Me and cottonmouth friends have distinctly different viewpoints on symbiotic embrace.  With a reverse gear now, we can back out under MirageDrive reverse propulsion using feet for power and hands on the rod and net for landing the fish without any potential greeting from an overhanging contradiction to my simple fun of catching fish.for-sto-10182016-new-products-picture-2of3

The Hobie bio-engineered MirageDrive propulsion system for kayaks was revolutionary when first introduced in 1997
and the company has been evolving improvements ever since.  Now comes the biggest evolution – so far, the patent-pending Hobie MirageDrive 180 forward-reverse propulsion system that will be integrated into all 2017 model year Mirage kayaks.  All Hobie users are excited about this.

Weighing in at under eight pounds, the MirageDrive 180 produces full power in both directions and offers unprecedented maneuverability. The user can pull one of two shift cables to direct propulsion 180 degrees almost instantly from forward to reverse and back again.

Imagine the possibilities: backing fish out of cover; safely fishing closer to obstructions; or fishing downstream while holding in current. Hands-free propulsion in any direction means better control to cast, present baits and to concentrate on landing bigger fish. And then pictures can be snapped or cold beverage enjoyed on the way back in without ever stopping.

There are two shifters, one marked in green for forward and a longer one in red for reverse, making them easy to identify.  Pulling the appropriate cable pivots both MirageDrive fins 180 degrees, reversing the direction of the power output.

Although the forward-reverse capability is the most noticeable improvement to this new generation of the time-tested MirageDrive, it’s not the only significant advancement.  The new fins are even more durable, with high strength nylon on the leading and trailing edges.  Adjusting fin resistance has also been improved via an easy-access knob.  The fin shape, altered to allow the fins to rotate from forward to reverse, provides the same efficient power as past models of ST Fins and ST Turbo fins respectively.

Can the MirageDrive 180 go shallow? Absolutely. Use partial pedal strokes to “flutter” the fins or push one crank arm forward so that both fins automatically fold up flat against the bottom of the hull.  This same wing-like action excels for dodging obstacles, shedding weeds and gliding through the water with minimal resistance. It also facilitates landing on the beach or at the boat ramp.  The MirageDrive 180 installs in seconds thanks to the Click and Go Mounting System, which also makes removing a snap.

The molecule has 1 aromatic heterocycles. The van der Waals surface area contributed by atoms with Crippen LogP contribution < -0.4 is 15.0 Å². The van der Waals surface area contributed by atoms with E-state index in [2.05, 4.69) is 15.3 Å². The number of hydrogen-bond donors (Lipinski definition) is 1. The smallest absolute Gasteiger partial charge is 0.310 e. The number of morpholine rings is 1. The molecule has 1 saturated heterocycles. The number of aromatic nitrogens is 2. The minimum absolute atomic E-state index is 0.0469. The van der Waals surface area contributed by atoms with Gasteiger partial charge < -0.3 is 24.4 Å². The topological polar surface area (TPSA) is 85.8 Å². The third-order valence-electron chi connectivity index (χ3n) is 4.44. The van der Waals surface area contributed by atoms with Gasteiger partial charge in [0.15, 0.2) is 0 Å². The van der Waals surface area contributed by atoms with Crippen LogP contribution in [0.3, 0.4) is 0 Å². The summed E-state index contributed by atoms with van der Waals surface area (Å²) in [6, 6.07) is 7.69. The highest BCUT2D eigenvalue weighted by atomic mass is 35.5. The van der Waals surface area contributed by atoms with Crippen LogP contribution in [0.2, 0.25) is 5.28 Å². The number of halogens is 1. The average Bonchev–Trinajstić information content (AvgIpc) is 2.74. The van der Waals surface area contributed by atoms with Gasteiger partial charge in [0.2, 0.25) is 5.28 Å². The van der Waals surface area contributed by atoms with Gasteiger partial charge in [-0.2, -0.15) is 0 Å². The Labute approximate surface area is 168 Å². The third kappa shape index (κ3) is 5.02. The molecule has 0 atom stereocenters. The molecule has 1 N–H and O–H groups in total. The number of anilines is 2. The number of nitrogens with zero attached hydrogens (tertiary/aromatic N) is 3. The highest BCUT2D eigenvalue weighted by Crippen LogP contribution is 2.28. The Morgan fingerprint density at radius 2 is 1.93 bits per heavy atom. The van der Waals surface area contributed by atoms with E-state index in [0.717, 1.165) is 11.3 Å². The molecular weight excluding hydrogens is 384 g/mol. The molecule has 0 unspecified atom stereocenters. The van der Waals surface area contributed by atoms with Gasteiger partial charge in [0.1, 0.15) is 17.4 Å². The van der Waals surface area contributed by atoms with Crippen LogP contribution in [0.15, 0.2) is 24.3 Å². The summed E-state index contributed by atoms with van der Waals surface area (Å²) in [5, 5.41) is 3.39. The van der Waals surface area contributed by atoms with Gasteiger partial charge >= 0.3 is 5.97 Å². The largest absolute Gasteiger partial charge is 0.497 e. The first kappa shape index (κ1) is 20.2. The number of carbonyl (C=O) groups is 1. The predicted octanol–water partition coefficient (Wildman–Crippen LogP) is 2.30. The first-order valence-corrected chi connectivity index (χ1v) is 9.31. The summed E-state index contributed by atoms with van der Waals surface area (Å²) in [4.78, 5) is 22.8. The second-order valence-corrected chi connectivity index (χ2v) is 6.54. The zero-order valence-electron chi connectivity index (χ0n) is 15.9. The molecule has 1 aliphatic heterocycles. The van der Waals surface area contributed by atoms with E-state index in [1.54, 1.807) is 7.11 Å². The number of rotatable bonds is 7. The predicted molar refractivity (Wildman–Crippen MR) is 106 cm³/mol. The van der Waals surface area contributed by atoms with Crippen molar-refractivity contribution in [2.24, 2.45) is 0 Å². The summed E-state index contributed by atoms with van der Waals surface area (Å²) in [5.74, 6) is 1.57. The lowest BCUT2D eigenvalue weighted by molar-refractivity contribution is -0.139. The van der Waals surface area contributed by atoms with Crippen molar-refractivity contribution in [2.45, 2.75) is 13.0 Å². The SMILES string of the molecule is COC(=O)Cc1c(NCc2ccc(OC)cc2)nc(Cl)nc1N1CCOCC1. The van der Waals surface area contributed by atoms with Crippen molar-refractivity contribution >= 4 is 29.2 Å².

The MirageDrive 180’s cranks adjust to comfortably fit the user’s height, from tall to child-size. Cleaning and maintenance is simple.  A quick rinse at the end of the day and an occasional spray with Hobie Multi-Lube is all it takes.

I recently fished with Hobie Fishing Product Manager, Morgan Promnitz, and can add that this hard worker is more than just a factory fixture, he knows how to catch big fish wherever he goes, and he goes to many places educating users and store owners, insuring the outreach efforts of Hobie are best utilized around the world.

Promnitz took the MirageDrive 180 to the remotely located, an area of dangerous ocean currents and demanding kayak skills near Cedros Island in Baja, Mexico.  He managed a crew that performed intensive testing on the new drive.  “The shifters really shine. I found myself using them constantly,” Promnitz says.

Promnitz fished nose-in to a breakwall for powerful grouper.  Every time he hooked up, he’d throw the MirageDrive 180 into reverse and back the fish out of the rocks.  He also used the shifters while taking photos of friends connected with big fish, to get just close enough, backing away if the fish ran.  Another functional new use for anglers was trolling in reverse with live bait in front of him, where he could watch every potential deflection of his rod tip.

“A bonito school came up chasing the live mackerel I had on for bait. I subtly guided it towards them to entice a bite. It was cool watching the action go down,” he says.

The uses of the shifters are endless.  The two shift cables are composed of braided Spectra line connected to high strength, snag-free nylon handles. They tuck into a Bungee® retainer when not needed.